Pamela Testa



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Sperone (Abruzzo, Italy) was a mountain village inhabited until the beginning of sixties, then definitely abandoned after having been already rebuilt very close to its original site in the aftermath of the earthquake that hit the Marsica region in 1915, the most destructive earthquake in peninsular Italy since 18th century. Sperone shared the same fate as many other small rural towns within the earthquake area, undergoing a process of so called “dislocation”: inhabitants of ruined mountain villages were forced by authority to move to a new settlement, usually close to the original site, a settlement whose architectural and urban features did not fit neither to people’s expectations nor to their basic needs. Short after the resettlement many of these new towns, more similar to military quarters than to real villages, were deserted, since people did not feel at home in such places any more, due to social and economical conditions that had become worst than before and as a consequence of the deprivation of their everyday life and their habits that they experienced in these “new towns”.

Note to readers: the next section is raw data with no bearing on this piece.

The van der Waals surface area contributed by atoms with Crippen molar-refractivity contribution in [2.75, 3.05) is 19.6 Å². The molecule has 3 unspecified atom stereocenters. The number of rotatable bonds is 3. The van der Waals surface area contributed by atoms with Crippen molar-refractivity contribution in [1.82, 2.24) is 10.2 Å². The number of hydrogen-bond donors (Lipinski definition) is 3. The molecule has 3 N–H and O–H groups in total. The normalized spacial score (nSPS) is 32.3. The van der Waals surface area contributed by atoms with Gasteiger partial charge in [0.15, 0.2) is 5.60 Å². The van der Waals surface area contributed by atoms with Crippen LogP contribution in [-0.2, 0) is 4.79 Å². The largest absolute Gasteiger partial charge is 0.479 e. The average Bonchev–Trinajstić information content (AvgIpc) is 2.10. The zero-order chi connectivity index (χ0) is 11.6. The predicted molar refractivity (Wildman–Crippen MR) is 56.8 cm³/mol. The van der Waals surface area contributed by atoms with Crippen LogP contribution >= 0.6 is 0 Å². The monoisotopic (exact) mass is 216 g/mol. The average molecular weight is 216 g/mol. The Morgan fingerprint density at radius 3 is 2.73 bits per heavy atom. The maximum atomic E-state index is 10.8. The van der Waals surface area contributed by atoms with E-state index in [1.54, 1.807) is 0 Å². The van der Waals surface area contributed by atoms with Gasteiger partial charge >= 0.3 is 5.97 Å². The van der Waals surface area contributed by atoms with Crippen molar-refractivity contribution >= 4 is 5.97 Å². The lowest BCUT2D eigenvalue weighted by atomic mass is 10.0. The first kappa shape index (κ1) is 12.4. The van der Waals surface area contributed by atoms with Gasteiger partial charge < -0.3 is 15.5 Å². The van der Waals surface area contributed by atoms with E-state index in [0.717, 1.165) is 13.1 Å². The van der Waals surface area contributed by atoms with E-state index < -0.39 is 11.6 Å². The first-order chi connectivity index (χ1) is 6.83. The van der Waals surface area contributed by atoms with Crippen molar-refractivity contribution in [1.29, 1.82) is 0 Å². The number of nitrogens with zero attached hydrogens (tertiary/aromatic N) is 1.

Some kind of forced “dislocation”, although allegedly temporary, appears to be even in our days the strategy enforced by national and local institutions when it comes to face the consequences of new earthquakes in Abruzzo and south-central Italy (see, for instance, the 2009 earthquake in L’Aquila).
The double ruins of Sperone still stand in front of our eyes as part of a beautiful as well as dramatic landscape, testifying the blindness and ineffectiveness of such policies.
My photographs aim to tell the story of this two time abandoned place.

(Digital photography, 2016)